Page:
On October 29, 2012 Hurricane Sandy struck my home: New York City, on a cloudy Thursday evening. Sandy had a massive impact on the city that never sleeps. The entire circulatory system, the subways, of the city were shut down, which made connecting with family and friends impossible.
However, Sandy’s impact was felt long after it hit New York, especially in more urban communities with a higher concentration of people of color and lower socio-economic backgrounds. My neighborhood, Red Hook, lies on a body of water known as the Gowanus Canal and was at the time a Zone 1 Area, which meant that it was one of the places that the hurricane hit hardest. The hardest days of the hurricane came days after when the wind was still and the brown projects buildings seemed colorless, as if the building were tired from defending the people from the elements. This garnered a new interest in my community by news outlets and outside organizations, who began attempting to cover the affect of Sandy on my community. But, these narratives did more damage than actually help us. It is interesting, how much a difference of words can really impact someone.
Even before learning the importance of terms like: survivor or testimony since I have begun working for USC Shoah Foundation. I always struggled with being called a victim. I remember hearing how news reporters would report on Red Hook, while waiting on supply lines to get food for my brother and my mother. I would hear, “these poor people”, “the people that have nothing left to lose”, or my least favorite “victims of circumstance.” It was not that these words upset me, but I just did not know what community these reporters were speaking about. The community I saw and experienced were unified more than ever. Our neighbors were knocking on everyone’s door asking if everyone in the building needed assistance or help getting food. These were the stories I encountered on a daily basis. One, of people resisting the circumstance that they were in. People who worked together to overcome the obstacles that they were facing. The narrative of a community that managed to stay together despite the individual obstacles everyone was facing was powerful.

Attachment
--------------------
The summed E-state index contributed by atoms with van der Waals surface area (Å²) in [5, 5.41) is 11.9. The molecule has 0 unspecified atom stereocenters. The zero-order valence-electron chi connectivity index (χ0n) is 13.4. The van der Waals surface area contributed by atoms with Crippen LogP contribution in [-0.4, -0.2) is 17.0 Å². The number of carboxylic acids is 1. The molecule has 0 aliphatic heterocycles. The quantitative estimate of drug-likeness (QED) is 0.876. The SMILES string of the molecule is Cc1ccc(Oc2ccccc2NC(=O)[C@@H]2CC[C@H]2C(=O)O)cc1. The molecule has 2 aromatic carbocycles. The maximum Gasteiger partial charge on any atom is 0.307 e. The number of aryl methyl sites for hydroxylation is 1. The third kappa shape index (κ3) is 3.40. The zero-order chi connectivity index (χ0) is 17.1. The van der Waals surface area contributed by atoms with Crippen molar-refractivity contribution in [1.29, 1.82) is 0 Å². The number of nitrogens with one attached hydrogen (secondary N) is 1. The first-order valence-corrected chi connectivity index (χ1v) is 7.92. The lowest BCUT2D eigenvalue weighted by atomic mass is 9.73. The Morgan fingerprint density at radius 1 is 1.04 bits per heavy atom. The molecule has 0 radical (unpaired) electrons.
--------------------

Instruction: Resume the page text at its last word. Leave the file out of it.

I am reminded of the testimony of Esther Bem, who found safety in Italy during the Holocaust. She remarks about how despite the difficult circumstances that people were facing at the time, there was also lots of good and kind moments. She states, “I would like the post-Holocaust generation to know that there was decency and goodness in those days. That not everything was negative.” She goes on to recant the generosity of people who took tremendous risk in helping people like her. She mentions, “They made a choice to save us, to shield us, to feed us when they didn't have anything themselves. They were people totally altruistic. They did it without making us feel like intruders in their everyday life.” The power of community is something that can help anyone going through a tough time find the motivation to keep fighting. Hurricane Sandy was one of the toughest moments of my life, but also one where I truly experienced the generosity of people. One day when me and my friends were playing basketball to escape the drama of waiting on two-hour supply lines, a woman approached me, my brother and our friends. It turned out to be one of my brother’s middle school teachers. She said she had been driving around the neighborhood to see if any of her students were around so that she could give them supplies. We turned her down initially because we did not want to impose, but she insisted. She led us to her car where I saw my high school teacher. Her smile was big and warm. Our teachers dug into the trunk of their car and gave us beans, soups, rice and even food for my cat, Tiga. The next day, more teachers came to my home to deliver supplies. My teachers act of kindness gave me and my family the strength to keep persevering.
People often feel like when they go through obstacles in their lives that they are in it alone, but what I have learned from experiencing Hurricane Sandy and listening to the wise words of survivors like Esther Bem, is that generosity is abundant even in the most difficult situations.
This holiday season be mindful of those around you and be thankful for what you have, but most of all give to others who may not have as much you do at the moment. Giving something to someone such as food or even as simple as a smile can make a significant difference in a person’s life. There is power in giving and most of all: there is power in community.